Conservatives have had a hard time understanding the outrage over Trayvon Martin's death, and Thursday's head-scratcher comes from the National Review's Victor Davis Hanson, who is outraged over at the lack of rules for the appropriate use of the N-word. Hanson wonders why everyone is angry that it kind of sounds like George Zimmerman said "fucking coon" in the 911 call he made before shooting Martin (although his colleague Robert VerBruggen has done some amateur audio forensics to suggest that Zimmerman said something different), and yet no one is mad that Martin himself made his Twitter handle "NO_LIMIT_NIGGA." Two words considered slurs against black people, yet two different meanings. How can this be?
There are no such things any more as overtly recognized racial smears, at least not in the absolute sense. They now depend on perceptions of who says what and why, a relative condition. The country is obsessed with decoding a scratchy tape to ascertain whether Mr. Zimmerman said “cold, coons, goons, or punks,” with the idea that if the garbled word proves a racial slur, then we have the magical key that will supposedly unlock the case -- even as the late Travyon Martin self-identified himself with the N-word on his Twitter account and used it of his friends. No one can explain why Mr. Martin felt a need to so self-identify; no one seems to care; and no one can provide rules of the conditions under which (who says it, and when, why, how) society must deplore the use of such an epithet.
The writer is voicing a very familiar conservative complaint: Why do black people get to use the N-word and white people can't? If a word is bad one time, shouldn't it be bad all the time? Before you get too mad, keep in mind that Victor Davis Hanson is not alone. Dr. Laura asked the same question a couple years ago, though she made the mistake of doing so by saying the n-word a whole bunch of times. If you type "Can I say the…" in Google, the most popular search suggestion is "n-word," followed by the Lord's prayer and some pop song titles. In fact, a Google search of "Can I say the n-word?" is quite helpful, and Hanson should have tried it. There are tons of guides for white folks, offered by earnest writers for NPR and Time and tons of funny comedians. There's a whole book about it! We'd say the rules are pretty clear: if you're white, don't use the N-word. But even if Hanson thinks there's some blurriness left, there's a really, really clear-cut situation when you should not say the N-word, or any other racial slur, is when you're considering shooting an unarmed teenager who happens to be black.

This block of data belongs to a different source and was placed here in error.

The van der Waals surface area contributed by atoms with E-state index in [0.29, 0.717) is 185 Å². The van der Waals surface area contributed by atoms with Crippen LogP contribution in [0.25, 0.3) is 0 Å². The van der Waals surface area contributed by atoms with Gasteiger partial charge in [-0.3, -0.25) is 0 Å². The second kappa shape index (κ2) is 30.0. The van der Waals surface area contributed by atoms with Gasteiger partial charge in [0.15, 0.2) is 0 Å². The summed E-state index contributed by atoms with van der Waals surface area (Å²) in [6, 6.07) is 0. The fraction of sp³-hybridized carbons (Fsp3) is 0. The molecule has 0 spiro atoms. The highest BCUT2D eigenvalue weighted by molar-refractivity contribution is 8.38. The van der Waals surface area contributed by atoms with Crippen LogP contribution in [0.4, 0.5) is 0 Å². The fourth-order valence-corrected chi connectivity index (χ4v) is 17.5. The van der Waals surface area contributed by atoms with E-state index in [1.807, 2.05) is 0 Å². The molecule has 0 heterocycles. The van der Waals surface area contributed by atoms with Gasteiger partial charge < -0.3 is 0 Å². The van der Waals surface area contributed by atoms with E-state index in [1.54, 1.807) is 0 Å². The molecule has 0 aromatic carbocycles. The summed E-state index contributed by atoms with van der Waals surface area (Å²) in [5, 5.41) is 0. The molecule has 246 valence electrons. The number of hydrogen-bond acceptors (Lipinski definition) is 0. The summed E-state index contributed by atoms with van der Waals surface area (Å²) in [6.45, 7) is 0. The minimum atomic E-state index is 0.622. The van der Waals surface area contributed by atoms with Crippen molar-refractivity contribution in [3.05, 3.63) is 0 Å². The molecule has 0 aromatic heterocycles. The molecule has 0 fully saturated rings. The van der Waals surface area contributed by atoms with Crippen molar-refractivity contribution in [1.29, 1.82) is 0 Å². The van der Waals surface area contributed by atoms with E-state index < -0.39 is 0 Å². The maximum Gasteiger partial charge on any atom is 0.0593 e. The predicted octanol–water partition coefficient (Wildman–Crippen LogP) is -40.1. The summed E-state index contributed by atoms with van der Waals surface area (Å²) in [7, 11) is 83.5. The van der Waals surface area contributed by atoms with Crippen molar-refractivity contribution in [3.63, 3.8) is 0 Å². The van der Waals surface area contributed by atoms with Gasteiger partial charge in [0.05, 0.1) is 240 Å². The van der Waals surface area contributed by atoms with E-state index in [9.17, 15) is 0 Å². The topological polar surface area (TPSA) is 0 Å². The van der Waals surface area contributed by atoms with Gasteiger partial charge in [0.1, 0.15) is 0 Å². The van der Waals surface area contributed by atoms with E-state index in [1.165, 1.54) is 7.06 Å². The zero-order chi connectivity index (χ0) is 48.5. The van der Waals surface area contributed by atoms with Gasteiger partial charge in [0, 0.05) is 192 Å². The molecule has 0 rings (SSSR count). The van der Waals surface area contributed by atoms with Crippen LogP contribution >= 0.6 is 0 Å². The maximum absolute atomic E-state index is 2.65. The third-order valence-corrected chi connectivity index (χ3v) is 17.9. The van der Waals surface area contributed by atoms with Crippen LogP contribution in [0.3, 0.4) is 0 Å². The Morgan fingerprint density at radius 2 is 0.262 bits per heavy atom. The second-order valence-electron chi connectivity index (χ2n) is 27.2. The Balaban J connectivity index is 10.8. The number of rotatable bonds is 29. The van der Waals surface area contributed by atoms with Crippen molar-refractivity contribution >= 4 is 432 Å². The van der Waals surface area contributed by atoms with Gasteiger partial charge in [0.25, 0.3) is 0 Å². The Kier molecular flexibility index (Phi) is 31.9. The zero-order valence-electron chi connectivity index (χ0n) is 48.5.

This article is from the archive of our partner The Wire.